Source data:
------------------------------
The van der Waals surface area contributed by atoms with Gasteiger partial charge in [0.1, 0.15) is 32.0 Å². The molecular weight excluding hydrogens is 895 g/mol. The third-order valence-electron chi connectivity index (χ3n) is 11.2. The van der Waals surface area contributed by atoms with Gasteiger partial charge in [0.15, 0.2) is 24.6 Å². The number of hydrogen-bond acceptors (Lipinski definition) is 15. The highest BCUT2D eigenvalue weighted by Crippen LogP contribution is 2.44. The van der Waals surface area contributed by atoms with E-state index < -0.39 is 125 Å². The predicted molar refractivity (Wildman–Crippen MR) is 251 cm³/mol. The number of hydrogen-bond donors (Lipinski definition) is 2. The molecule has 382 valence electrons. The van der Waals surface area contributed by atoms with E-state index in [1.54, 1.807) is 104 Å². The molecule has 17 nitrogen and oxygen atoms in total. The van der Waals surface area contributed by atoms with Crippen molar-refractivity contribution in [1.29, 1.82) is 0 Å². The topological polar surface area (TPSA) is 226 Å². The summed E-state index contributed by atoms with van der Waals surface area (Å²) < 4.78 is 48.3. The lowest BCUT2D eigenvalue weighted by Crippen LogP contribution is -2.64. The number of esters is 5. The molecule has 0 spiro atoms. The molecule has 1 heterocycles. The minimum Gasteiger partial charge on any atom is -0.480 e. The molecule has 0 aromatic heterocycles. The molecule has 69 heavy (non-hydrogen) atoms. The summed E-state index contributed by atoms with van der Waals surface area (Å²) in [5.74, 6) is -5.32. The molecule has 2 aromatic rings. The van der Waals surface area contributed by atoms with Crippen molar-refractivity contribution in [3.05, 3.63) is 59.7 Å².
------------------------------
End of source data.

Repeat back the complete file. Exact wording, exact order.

The van der Waals surface area contributed by atoms with Gasteiger partial charge in [0.1, 0.15) is 32.0 Å². The molecular weight excluding hydrogens is 895 g/mol. The third-order valence-electron chi connectivity index (χ3n) is 11.2. The van der Waals surface area contributed by atoms with Gasteiger partial charge in [0.15, 0.2) is 24.6 Å². The number of hydrogen-bond acceptors (Lipinski definition) is 15. The highest BCUT2D eigenvalue weighted by Crippen LogP contribution is 2.44. The van der Waals surface area contributed by atoms with E-state index < -0.39 is 125 Å². The predicted molar refractivity (Wildman–Crippen MR) is 251 cm³/mol. The number of hydrogen-bond donors (Lipinski definition) is 2. The molecule has 382 valence electrons. The van der Waals surface area contributed by atoms with E-state index in [1.54, 1.807) is 104 Å². The molecule has 17 nitrogen and oxygen atoms in total. The van der Waals surface area contributed by atoms with Crippen molar-refractivity contribution in [1.29, 1.82) is 0 Å². The topological polar surface area (TPSA) is 226 Å². The summed E-state index contributed by atoms with van der Waals surface area (Å²) < 4.78 is 48.3. The lowest BCUT2D eigenvalue weighted by Crippen LogP contribution is -2.64. The number of esters is 5. The molecule has 0 spiro atoms. The molecule has 1 heterocycles. The minimum Gasteiger partial charge on any atom is -0.480 e. The molecule has 0 aromatic heterocycles. The molecule has 69 heavy (non-hydrogen) atoms. The summed E-state index contributed by atoms with van der Waals surface area (Å²) in [5.74, 6) is -5.32. The molecule has 2 aromatic rings. The van der Waals surface area contributed by atoms with Crippen molar-refractivity contribution in [3.05, 3.63) is 59.7 Å².